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My 3 Different Attempts in Creating an EKS K8s Cluster

langyizhao profile image langyizhao ・4 min read

For the past few years, I was just using Kubernetes. Only until recently, I had to do some experimental work in a sandboxed Kubernetes environment. The first thing I need to do is to build the sandbox myself.

There was no hard requirement about how to build it, but since our team was already using AWS, EKS is the obvious choice at least to me: Rather than rolling my own I almost always prefer to use a managed service so I don't have to worry about the maintenance, some of the testing, and most of the security issues.

For me, the trade-offs such as vendor lock-in and marginally more costs are acceptable.

A consideration after deciding to use EKS is whether to use Fargate to back the nodes or the plain auto-scaling EC2 instances. Fargate is attractive to me because of its serverless vibe: I won't need the POC to be up all day long, so on-demand is not bad. But again, this is a soft requirement because I would only need a few micro to small nodes thus the cost would be negligible.

[Edit] Eventually I went back to plain EC2 from Fargate because:

  1. Fargate requires more steps to set up in some of the cluster building options I list below.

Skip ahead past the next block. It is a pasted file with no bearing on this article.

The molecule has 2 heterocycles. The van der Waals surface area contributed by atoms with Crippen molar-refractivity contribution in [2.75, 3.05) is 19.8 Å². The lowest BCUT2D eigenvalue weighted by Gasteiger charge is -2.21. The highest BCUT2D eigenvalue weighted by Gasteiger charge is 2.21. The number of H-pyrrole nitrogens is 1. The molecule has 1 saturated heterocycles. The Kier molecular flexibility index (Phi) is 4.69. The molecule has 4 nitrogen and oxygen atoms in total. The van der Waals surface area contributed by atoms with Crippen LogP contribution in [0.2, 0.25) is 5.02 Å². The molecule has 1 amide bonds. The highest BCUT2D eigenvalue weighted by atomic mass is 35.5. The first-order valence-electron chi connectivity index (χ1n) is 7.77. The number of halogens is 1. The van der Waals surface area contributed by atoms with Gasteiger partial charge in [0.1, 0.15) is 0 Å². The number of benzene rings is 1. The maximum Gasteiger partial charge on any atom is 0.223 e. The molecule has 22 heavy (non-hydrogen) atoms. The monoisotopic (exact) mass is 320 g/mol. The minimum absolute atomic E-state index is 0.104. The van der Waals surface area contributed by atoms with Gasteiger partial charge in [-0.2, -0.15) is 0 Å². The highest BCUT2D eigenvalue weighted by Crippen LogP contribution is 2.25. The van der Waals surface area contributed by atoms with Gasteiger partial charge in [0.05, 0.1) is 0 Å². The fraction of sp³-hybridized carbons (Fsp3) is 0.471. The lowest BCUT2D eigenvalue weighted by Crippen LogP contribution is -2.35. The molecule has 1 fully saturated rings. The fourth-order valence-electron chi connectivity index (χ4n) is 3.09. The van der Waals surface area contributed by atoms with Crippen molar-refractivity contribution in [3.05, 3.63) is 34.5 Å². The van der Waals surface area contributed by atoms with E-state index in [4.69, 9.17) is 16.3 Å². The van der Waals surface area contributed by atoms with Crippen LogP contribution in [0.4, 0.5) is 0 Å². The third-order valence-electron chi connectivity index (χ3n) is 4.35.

2. Fargate requires more steps to add additional controllers (such as the AWS Load Balancer Controller ) into an established cluster.

Without further ado, here are the three ways I experimented in creating a new EKS cluster:

Experiment 1: Terraform with official AWS resources types

When using Terraform, my usual preference is to use as many official resources as possible before resorting to 3rd-party modules.

For EKS, I noticed the official AWS resource is https://registry.terraform.io/providers/hashicorp/aws/latest/docs/resources/eks_cluster

I created a local module starting from this aws_eks_cluster resource:

resource "aws_eks_cluster" "fargate-eks-cluster" {
  name     = "fargate-eks-cluster-${var.env}"
  role_arn = aws_iam_role.cluster-role.arn

  # Refer to https://registry.terraform.io/providers/hashicorp/aws/latest/docs/resources/eks_cluster#basic-usage
  ...
}